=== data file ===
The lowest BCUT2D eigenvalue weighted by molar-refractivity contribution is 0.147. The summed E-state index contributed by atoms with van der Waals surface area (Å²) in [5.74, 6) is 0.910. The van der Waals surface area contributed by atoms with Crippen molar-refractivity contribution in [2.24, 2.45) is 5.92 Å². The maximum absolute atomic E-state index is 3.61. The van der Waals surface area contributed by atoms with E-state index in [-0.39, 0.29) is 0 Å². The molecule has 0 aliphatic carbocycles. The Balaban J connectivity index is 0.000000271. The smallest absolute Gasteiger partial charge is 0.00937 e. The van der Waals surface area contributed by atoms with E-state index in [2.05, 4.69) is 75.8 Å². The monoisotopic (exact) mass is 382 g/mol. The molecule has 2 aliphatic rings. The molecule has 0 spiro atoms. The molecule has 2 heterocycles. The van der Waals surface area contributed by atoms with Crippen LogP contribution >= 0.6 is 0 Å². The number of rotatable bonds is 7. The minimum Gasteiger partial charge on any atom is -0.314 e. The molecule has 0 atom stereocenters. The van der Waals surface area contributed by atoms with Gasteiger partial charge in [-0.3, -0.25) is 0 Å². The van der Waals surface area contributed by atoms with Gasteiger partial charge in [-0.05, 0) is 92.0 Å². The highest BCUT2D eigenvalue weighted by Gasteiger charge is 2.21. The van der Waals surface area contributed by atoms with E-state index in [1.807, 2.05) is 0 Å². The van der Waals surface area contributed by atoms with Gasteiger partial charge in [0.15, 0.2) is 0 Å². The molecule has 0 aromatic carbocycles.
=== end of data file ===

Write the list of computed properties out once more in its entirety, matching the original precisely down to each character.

The lowest BCUT2D eigenvalue weighted by molar-refractivity contribution is 0.147. The summed E-state index contributed by atoms with van der Waals surface area (Å²) in [5.74, 6) is 0.910. The van der Waals surface area contributed by atoms with Crippen molar-refractivity contribution in [2.24, 2.45) is 5.92 Å². The maximum absolute atomic E-state index is 3.61. The van der Waals surface area contributed by atoms with E-state index in [-0.39, 0.29) is 0 Å². The molecule has 0 aliphatic carbocycles. The Balaban J connectivity index is 0.000000271. The smallest absolute Gasteiger partial charge is 0.00937 e. The van der Waals surface area contributed by atoms with E-state index in [2.05, 4.69) is 75.8 Å². The monoisotopic (exact) mass is 382 g/mol. The molecule has 2 aliphatic rings. The molecule has 0 spiro atoms. The molecule has 2 heterocycles. The van der Waals surface area contributed by atoms with Crippen LogP contribution >= 0.6 is 0 Å². The number of rotatable bonds is 7. The minimum Gasteiger partial charge on any atom is -0.314 e. The molecule has 0 atom stereocenters. The van der Waals surface area contributed by atoms with Gasteiger partial charge in [-0.3, -0.25) is 0 Å². The van der Waals surface area contributed by atoms with Gasteiger partial charge in [-0.05, 0) is 92.0 Å². The highest BCUT2D eigenvalue weighted by Gasteiger charge is 2.21. The van der Waals surface area contributed by atoms with E-state index in [1.807, 2.05) is 0 Å². The van der Waals surface area contributed by atoms with Gasteiger partial charge in [0.15, 0.2) is 0 Å². The molecule has 0 aromatic carbocycles.